Arab league foreign ministers address region's most pressing issues

The 160th meeting discussed the civil war in Sudan, as well as mitigating Iranian and Turkish influence

Moroccan Foreign Minister Nasser Bourita, centre, Secretary General of the Arab League Ahmed Aboul Gheit, left, and Assistant Secretary General responsible of the league's council, Ambassador Hossam Zaki, at the Arab League headquarters in Cairo. EPA
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Turkish and Iranian meddling in Arab affairs were at the top of the agenda during a meeting of Arab foreign ministers in Cairo on Wednesday.

The Egyptian capital hosted the 160th Arab League Council meeting of Foreign Ministers, with Morocco acting as the session’s chair, taking over from Egypt, which headed the previous session.

The proceedings saw a number of committees convening to discuss various issues including the readmission of Syria to the Arab League, the Arab-Israeli conflict, in addition to Iran and Turkey’s perceived interference in Arab affairs.

The session sought to address nine main areas through four ministerial committees. They included discussions centred around aiding Palestinians in light of the increased aggression by Israel, and ways to mitigate Iranian and Turkish influence in the region.

The committee on Iran, was led by Saudi Arabia and attended by the UAE, Bahrain and Egypt. A proposed plan on how to mitigate Iranian influence in Arab affairs will be drafted and presented to the general session, a communique said without offering further details.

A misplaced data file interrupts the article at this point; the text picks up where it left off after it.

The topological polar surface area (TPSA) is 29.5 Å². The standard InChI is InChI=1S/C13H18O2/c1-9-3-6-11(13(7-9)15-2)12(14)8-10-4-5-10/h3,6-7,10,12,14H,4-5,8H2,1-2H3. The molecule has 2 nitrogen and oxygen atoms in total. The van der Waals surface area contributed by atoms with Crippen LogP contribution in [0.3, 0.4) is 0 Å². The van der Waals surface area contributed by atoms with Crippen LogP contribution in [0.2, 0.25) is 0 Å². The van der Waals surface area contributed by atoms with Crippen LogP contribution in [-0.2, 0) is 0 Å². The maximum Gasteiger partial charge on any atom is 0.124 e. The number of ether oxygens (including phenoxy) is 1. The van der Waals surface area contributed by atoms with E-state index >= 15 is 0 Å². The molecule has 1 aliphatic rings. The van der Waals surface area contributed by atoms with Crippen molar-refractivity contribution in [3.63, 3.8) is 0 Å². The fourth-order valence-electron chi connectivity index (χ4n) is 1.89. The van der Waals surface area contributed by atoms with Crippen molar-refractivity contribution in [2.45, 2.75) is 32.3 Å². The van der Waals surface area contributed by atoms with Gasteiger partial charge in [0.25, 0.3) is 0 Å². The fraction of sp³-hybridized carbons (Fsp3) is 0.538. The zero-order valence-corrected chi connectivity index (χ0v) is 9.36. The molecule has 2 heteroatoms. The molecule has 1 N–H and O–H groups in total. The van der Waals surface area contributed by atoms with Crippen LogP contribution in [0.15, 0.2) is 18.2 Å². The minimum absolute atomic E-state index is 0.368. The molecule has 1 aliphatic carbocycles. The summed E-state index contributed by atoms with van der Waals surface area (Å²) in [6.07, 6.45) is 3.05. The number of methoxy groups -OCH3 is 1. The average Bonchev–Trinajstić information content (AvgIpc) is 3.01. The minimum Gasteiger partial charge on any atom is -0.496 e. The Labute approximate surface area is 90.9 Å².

A separate committee condemned what it called Turkish encroachment on Iraqi sovereign lands, according to a statement it issued following the meeting.

The continuing civil war in Sudan was also one of the main talking points on Wednesday, with the league’s secretary-general Ahmed Abou El Gheit stressing the need for a permanent ceasefire in light of the millions of Sudanese who have had to flee their homes.

Egypt’s dispute with Ethiopia over the construction of a mega dam on the Nile river was one of the highlights of Egyptian foreign minister Sameh Shoukry’s opening speech.

Egyptian-Ethiopian negotiations in August on the controversial Grand Ethiopian Renaissance Dam, the first official talks between all concerned parties since 2021, ended with no change in Addis Ababa’s position.

Mr Shoukri stressed that Ethiopia’s unilateral position on the dam must change as he called on Arab countries to pressure it to come to the table and agree on a binding agreement, something that Addis Ababa has continuously refused to do.

He expressed Egypt's support to unifying the Libyan security and military institutions under a single executive authority capable of ruling the country effectively, urging to hold Libyan presidential and parliamentary elections soon.

Wednesday’s meeting was also attended by Ukraine’s foreign minister Dmytro Kuleba, his Polish counterpart Zbigniew Rau and Philipe Lazzirini, the Commissioner General of UNRWA.

Updated: September 06, 2023, 4:52 PM